The value in research gaps

There’s value in the holes. If you search for information about a topic and don’t find very much about it, it can be a clear signal that more research is necessary or desired to find the answers.

A research gap is exactly how Dr. Tina Lasisi, interviewed for the Melaninology episode of the Ologies podcast, describes how she got into this field of research [starting around 6:22]:

I have always been aware that different people have different skin color, but I never thought about how it was patterned around the world. What about other traits? How do those vary, and how do those evolve? And my immediate question as a Black woman, was okay what about my hair? Like okay, I understand why my skin is brown, but why is my hair curly? And the wild thing is there wasn’t a good answer! What should’ve been a really quick Wikipedia search that satisfied my curiosity, became this rabbit hole where I basically had this Postdoctoral Fellow who was at our college who took me under his wing and was like hey, let’s talk about BioAnth [Biological Anthropology], and I was like, oh, so I have all these questions and I can’t find anything about like, hair, and he basically was like well, sounds like that could be something for like your undergraduate thesis! And like as an undergraduate I decided ok let me get hair samples and measure them, and like yeah, long story short, basically this thing that should’ve been a short Wikipedia search ended up being a decade plus journey into understanding this trait and like why humans have it. (transcription mine)

I’d wager many other academics have a similar origin story for their own research projects.

Unfortunately, if you rely on a large language model to do research for you, or help give you ideas about what to research, the nature of the tool means that instead acknowledging that there are no results for your prompt, you instead can get output full of “best guess” citations based on words that are semantically similar to the words that you prompted.

Ben Davis writes about this phenomenon for Artnet in We Asked ChatGPT About Art Theory. It Led Us Down a Rabbit Hole So Perplexing We Had to Ask Hal Foster for a Reality Check. He and his colleagues found that if you attempt to perform research with ChatGPT, you are instead likely to receive a list of nonexistent citations:

Sometimes—if, for instance, I ask it to “give me a list of citations about the influence of Artificial Intelligence on European Medieval Art”—it accurately tells me that this query makes no sense—but then provides a list of made-up references anyway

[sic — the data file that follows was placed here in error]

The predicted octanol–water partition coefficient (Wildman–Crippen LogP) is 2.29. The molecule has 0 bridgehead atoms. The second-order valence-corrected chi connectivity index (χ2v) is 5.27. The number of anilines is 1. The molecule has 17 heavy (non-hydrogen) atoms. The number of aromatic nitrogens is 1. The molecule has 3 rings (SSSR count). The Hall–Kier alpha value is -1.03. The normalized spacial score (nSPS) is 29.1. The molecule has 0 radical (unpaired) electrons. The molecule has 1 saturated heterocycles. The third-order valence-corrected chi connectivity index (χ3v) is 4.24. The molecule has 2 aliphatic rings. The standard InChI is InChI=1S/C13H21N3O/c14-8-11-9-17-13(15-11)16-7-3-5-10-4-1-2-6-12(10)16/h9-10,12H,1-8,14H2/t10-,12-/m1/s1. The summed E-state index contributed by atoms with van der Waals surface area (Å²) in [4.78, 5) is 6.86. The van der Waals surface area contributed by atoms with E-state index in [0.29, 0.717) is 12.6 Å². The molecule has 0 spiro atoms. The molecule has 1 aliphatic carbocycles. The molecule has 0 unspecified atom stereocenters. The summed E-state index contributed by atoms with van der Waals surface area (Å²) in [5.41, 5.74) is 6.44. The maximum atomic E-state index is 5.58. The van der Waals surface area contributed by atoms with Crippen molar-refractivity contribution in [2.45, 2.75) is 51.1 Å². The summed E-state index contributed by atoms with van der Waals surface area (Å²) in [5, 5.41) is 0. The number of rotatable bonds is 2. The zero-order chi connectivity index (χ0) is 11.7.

Ben makes several attempts to get the system to provide references about a topic that likely has very little, if anything written about it, going so far as to specifically ask for citations that actually exist:

When I ask a follow-up, specifying that the references now be actually “real,” my chatbot helper is again very helpful, but again just makes stuff up

Ultimately, he concludes that this flaw is not a surprise, and is fact completely expected due to what ChatGPT is built on:

The glitch seems to be a linear consequence of the fact that so-called Large-Language Models are about predicting what sounds right, based on its huge data sets. As a commenter put it in an already-months-old post about the fake citations problem: “It’s a language model, and not a knowledge model.”

In other words, this is an application for sounding like an expert, not for being an expert—which is just so, so emblematic of our whole moment, right?

This flaw makes large language models a decent application for things like thought leadership, a common forum for sounding like an expert. But for circumstances where it truly matters to be an expert—like academia, or writing documentation—it’s a serious problem.

It’s one thing to confabulate thought leadership — it’s quite another to lie about product functionality in contractually offered software documentation.

There’s value in identifying the holes in knowledge and understanding. If you gloss over knowledge gaps with generated drivel, you miss out on the opportunity to dig deeper to learn about something—and so too does anyone that might discover what you learned in your research.